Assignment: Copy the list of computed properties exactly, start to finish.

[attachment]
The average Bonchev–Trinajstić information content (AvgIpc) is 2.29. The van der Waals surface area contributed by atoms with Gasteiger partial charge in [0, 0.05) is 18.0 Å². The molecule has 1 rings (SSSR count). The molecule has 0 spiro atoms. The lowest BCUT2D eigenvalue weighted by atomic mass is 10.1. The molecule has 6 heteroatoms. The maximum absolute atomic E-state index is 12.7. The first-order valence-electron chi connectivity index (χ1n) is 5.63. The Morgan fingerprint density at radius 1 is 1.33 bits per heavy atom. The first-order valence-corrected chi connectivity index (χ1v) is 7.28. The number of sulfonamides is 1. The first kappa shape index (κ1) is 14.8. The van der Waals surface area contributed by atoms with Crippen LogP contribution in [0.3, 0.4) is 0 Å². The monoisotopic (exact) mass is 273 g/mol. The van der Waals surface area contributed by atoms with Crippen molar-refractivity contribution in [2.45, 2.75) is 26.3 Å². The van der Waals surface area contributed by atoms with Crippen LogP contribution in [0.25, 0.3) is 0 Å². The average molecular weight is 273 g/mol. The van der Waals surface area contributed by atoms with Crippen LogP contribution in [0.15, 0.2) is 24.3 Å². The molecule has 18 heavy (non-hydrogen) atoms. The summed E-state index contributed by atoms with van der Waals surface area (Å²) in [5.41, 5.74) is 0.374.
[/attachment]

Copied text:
The average Bonchev–Trinajstić information content (AvgIpc) is 2.29. The van der Waals surface area contributed by atoms with Gasteiger partial charge in [0, 0.05) is 18.0 Å². The molecule has 1 rings (SSSR count). The molecule has 0 spiro atoms. The lowest BCUT2D eigenvalue weighted by atomic mass is 10.1. The molecule has 6 heteroatoms. The maximum absolute atomic E-state index is 12.7. The first-order valence-electron chi connectivity index (χ1n) is 5.63. The Morgan fingerprint density at radius 1 is 1.33 bits per heavy atom. The first-order valence-corrected chi connectivity index (χ1v) is 7.28. The number of sulfonamides is 1. The first kappa shape index (κ1) is 14.8. The van der Waals surface area contributed by atoms with Crippen LogP contribution in [0.3, 0.4) is 0 Å². The monoisotopic (exact) mass is 273 g/mol. The van der Waals surface area contributed by atoms with Crippen molar-refractivity contribution in [2.45, 2.75) is 26.3 Å². The van der Waals surface area contributed by atoms with Crippen LogP contribution in [0.25, 0.3) is 0 Å². The average molecular weight is 273 g/mol. The van der Waals surface area contributed by atoms with Crippen LogP contribution in [0.15, 0.2) is 24.3 Å². The molecule has 18 heavy (non-hydrogen) atoms. The summed E-state index contributed by atoms with van der Waals surface area (Å²) in [5.41, 5.74) is 0.374.